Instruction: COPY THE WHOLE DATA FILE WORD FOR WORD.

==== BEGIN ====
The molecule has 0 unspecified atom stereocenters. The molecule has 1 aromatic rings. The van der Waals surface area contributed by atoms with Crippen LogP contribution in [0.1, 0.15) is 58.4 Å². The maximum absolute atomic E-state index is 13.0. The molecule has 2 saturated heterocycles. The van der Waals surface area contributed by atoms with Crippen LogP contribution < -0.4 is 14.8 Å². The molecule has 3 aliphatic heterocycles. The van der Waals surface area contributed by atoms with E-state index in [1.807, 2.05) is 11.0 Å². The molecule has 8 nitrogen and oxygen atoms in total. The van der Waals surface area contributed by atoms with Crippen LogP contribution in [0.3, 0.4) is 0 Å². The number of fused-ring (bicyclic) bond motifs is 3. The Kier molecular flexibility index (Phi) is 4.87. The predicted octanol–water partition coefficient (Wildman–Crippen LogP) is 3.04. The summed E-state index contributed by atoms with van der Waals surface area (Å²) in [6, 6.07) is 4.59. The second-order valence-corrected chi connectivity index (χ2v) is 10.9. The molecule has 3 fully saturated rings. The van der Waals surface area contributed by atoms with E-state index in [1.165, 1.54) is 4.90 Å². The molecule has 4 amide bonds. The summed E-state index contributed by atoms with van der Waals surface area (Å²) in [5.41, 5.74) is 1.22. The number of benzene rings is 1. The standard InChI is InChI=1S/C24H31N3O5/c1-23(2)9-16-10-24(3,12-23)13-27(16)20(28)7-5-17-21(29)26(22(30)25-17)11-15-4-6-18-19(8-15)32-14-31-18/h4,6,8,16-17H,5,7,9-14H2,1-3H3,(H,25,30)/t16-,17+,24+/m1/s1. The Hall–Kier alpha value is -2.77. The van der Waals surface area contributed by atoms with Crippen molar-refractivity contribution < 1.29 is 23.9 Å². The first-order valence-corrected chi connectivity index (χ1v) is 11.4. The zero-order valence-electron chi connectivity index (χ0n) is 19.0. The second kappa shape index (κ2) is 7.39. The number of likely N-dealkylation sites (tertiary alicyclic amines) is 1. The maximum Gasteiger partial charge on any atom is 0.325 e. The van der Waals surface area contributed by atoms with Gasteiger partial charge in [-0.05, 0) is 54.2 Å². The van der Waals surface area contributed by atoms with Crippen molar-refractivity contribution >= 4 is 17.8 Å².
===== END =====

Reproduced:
The molecule has 0 unspecified atom stereocenters. The molecule has 1 aromatic rings. The van der Waals surface area contributed by atoms with Crippen LogP contribution in [0.1, 0.15) is 58.4 Å². The maximum absolute atomic E-state index is 13.0. The molecule has 2 saturated heterocycles. The van der Waals surface area contributed by atoms with Crippen LogP contribution < -0.4 is 14.8 Å². The molecule has 3 aliphatic heterocycles. The van der Waals surface area contributed by atoms with E-state index in [1.807, 2.05) is 11.0 Å². The molecule has 8 nitrogen and oxygen atoms in total. The van der Waals surface area contributed by atoms with Crippen LogP contribution in [0.3, 0.4) is 0 Å². The number of fused-ring (bicyclic) bond motifs is 3. The Kier molecular flexibility index (Phi) is 4.87. The predicted octanol–water partition coefficient (Wildman–Crippen LogP) is 3.04. The summed E-state index contributed by atoms with van der Waals surface area (Å²) in [6, 6.07) is 4.59. The second-order valence-corrected chi connectivity index (χ2v) is 10.9. The molecule has 3 fully saturated rings. The van der Waals surface area contributed by atoms with E-state index in [1.165, 1.54) is 4.90 Å². The molecule has 4 amide bonds. The summed E-state index contributed by atoms with van der Waals surface area (Å²) in [5.41, 5.74) is 1.22. The number of benzene rings is 1. The standard InChI is InChI=1S/C24H31N3O5/c1-23(2)9-16-10-24(3,12-23)13-27(16)20(28)7-5-17-21(29)26(22(30)25-17)11-15-4-6-18-19(8-15)32-14-31-18/h4,6,8,16-17H,5,7,9-14H2,1-3H3,(H,25,30)/t16-,17+,24+/m1/s1. The Hall–Kier alpha value is -2.77. The van der Waals surface area contributed by atoms with Crippen molar-refractivity contribution < 1.29 is 23.9 Å². The first-order valence-corrected chi connectivity index (χ1v) is 11.4. The zero-order valence-electron chi connectivity index (χ0n) is 19.0. The second kappa shape index (κ2) is 7.39. The number of likely N-dealkylation sites (tertiary alicyclic amines) is 1. The maximum Gasteiger partial charge on any atom is 0.325 e. The van der Waals surface area contributed by atoms with Gasteiger partial charge in [-0.05, 0) is 54.2 Å². The van der Waals surface area contributed by atoms with Crippen molar-refractivity contribution >= 4 is 17.8 Å².